The Year 2 and 3 numeracy project helped teachers to improve their capacity for critical analysis of data for numeracy assessment, and to plan teaching strategies that reflected individual student needs. Early years teachers adapted this work to their classrooms using data collated from the early years numeracy interview with each student. The specialist numeracy teacher helped to analyse the data and to identify Growth Points, which determined what students needed to learn next. This led teachers to view intervention less as remedial and more in terms of building positive cycles of success. Rt the time of the interview, the school had received notification that the National Partnerships funding had been increased and extended to 2012. The leadership team were relieved that they had the support they needed to continue to improve the whole of school intervention strategy for numeracy. Student Data Tracking The school had an established program for collecting data on student learning. There tuere, for example, spreadsheets covering the past 15 years uuith data on the literacy and numeracy learning profiles of students, uuith the last 10 years available in digital form.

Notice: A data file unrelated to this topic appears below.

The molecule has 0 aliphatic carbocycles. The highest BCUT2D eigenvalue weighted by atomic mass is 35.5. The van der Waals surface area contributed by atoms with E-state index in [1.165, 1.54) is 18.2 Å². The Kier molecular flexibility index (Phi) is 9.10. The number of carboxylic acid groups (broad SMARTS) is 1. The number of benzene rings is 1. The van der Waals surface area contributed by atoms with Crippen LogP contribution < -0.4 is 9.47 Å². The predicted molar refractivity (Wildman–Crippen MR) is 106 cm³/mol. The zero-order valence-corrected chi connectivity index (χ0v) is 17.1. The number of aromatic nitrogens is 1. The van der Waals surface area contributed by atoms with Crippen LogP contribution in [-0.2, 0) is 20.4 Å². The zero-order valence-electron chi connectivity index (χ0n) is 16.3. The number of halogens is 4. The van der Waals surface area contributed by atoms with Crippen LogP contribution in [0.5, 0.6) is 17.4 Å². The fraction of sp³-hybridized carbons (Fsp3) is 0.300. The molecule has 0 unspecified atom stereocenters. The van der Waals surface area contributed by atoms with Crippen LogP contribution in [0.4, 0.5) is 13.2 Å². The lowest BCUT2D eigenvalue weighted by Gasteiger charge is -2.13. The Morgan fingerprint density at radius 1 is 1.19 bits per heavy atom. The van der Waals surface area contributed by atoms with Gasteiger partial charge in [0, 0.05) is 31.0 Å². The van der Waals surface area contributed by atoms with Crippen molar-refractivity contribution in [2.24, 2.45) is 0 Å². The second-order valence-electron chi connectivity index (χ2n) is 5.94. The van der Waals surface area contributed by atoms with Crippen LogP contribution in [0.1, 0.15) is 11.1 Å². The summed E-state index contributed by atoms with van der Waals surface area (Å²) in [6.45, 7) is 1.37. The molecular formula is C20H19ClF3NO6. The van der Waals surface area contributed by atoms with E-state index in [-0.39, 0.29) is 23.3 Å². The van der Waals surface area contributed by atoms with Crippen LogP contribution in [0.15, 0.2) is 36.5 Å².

More recently NflPLflN data uuere added to the data collated by the school. Whole of School Learning Profiles School based test results uuere collated for all students at all year levels. Results for Years 3, 5 and 7 mere further collated on a shared spreadsheet uuith NflPLflN data for comparison. Early years numeracy intervieuu data uuere also collated and analysed for students in Years 1 to 3. The data uuere used to help identify gaps in student learning and to indicate teaching needs. More recently, teachers at the school developed a rubric designed to help identify uuhat children uuere able to do. Individualised Student Mapping The data from individual NflPLflN and school-based test scores uuere collated and analysed to map individual student needs as they moved from year to year. Relevant classroom teachers uuere provided uuith student folders that contained: o copies of NflPLflN results and associated NflPLflN support strategies o individual student NflPLflN results (for students in Years 3, 5 and 7), uuhich uuere plotted together uuith school-based test results and updated to indicate changes and further inform teaching strategies o information from any external assessments of students o uuhere relevant, early years numeracy intervieuu data.
The student at risk program uuas supported using LNSLN grant funding. These tuuo specialist teachers provided direct one-to-one support teaching, and additional assistance and mentoring to classroom teachers.